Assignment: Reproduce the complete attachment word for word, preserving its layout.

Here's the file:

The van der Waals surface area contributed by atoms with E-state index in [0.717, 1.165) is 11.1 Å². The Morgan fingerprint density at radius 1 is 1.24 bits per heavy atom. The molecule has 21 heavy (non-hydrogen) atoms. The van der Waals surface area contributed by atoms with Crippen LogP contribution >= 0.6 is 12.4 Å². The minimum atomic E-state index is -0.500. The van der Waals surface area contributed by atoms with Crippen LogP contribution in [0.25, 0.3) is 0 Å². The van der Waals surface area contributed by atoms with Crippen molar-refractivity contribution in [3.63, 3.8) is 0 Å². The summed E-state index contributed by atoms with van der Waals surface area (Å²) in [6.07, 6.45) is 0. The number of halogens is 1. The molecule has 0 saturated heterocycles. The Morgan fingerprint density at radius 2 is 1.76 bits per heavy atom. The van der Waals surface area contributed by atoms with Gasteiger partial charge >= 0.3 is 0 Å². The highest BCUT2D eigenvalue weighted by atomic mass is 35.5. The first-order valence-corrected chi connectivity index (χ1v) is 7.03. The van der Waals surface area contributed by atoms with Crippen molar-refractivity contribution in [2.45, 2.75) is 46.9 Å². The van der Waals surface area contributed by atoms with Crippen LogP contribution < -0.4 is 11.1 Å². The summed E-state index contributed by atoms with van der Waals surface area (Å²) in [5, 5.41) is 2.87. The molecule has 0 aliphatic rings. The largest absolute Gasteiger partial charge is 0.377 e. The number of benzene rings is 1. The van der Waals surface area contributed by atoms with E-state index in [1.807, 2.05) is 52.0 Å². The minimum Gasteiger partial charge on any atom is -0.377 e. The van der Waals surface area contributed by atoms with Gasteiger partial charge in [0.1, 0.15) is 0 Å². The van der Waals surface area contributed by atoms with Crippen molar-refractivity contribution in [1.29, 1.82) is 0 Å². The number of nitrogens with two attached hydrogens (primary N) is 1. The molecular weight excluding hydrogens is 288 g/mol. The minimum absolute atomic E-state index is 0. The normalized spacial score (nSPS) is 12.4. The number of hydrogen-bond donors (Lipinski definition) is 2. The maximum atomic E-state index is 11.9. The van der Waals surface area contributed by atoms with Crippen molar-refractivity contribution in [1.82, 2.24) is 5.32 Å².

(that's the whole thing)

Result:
The van der Waals surface area contributed by atoms with E-state index in [0.717, 1.165) is 11.1 Å². The Morgan fingerprint density at radius 1 is 1.24 bits per heavy atom. The molecule has 21 heavy (non-hydrogen) atoms. The van der Waals surface area contributed by atoms with Crippen LogP contribution >= 0.6 is 12.4 Å². The minimum atomic E-state index is -0.500. The van der Waals surface area contributed by atoms with Crippen LogP contribution in [0.25, 0.3) is 0 Å². The van der Waals surface area contributed by atoms with Crippen molar-refractivity contribution in [3.63, 3.8) is 0 Å². The summed E-state index contributed by atoms with van der Waals surface area (Å²) in [6.07, 6.45) is 0. The number of halogens is 1. The molecule has 0 saturated heterocycles. The Morgan fingerprint density at radius 2 is 1.76 bits per heavy atom. The van der Waals surface area contributed by atoms with Gasteiger partial charge >= 0.3 is 0 Å². The highest BCUT2D eigenvalue weighted by atomic mass is 35.5. The first-order valence-corrected chi connectivity index (χ1v) is 7.03. The van der Waals surface area contributed by atoms with Crippen molar-refractivity contribution in [2.45, 2.75) is 46.9 Å². The van der Waals surface area contributed by atoms with Crippen LogP contribution < -0.4 is 11.1 Å². The summed E-state index contributed by atoms with van der Waals surface area (Å²) in [5, 5.41) is 2.87. The molecule has 0 aliphatic rings. The largest absolute Gasteiger partial charge is 0.377 e. The number of benzene rings is 1. The van der Waals surface area contributed by atoms with E-state index in [1.807, 2.05) is 52.0 Å². The minimum Gasteiger partial charge on any atom is -0.377 e. The van der Waals surface area contributed by atoms with Gasteiger partial charge in [0.1, 0.15) is 0 Å². The van der Waals surface area contributed by atoms with Crippen molar-refractivity contribution in [1.29, 1.82) is 0 Å². The number of nitrogens with two attached hydrogens (primary N) is 1. The molecular weight excluding hydrogens is 288 g/mol. The minimum absolute atomic E-state index is 0. The normalized spacial score (nSPS) is 12.4. The number of hydrogen-bond donors (Lipinski definition) is 2. The maximum atomic E-state index is 11.9. The van der Waals surface area contributed by atoms with Crippen molar-refractivity contribution in [1.82, 2.24) is 5.32 Å².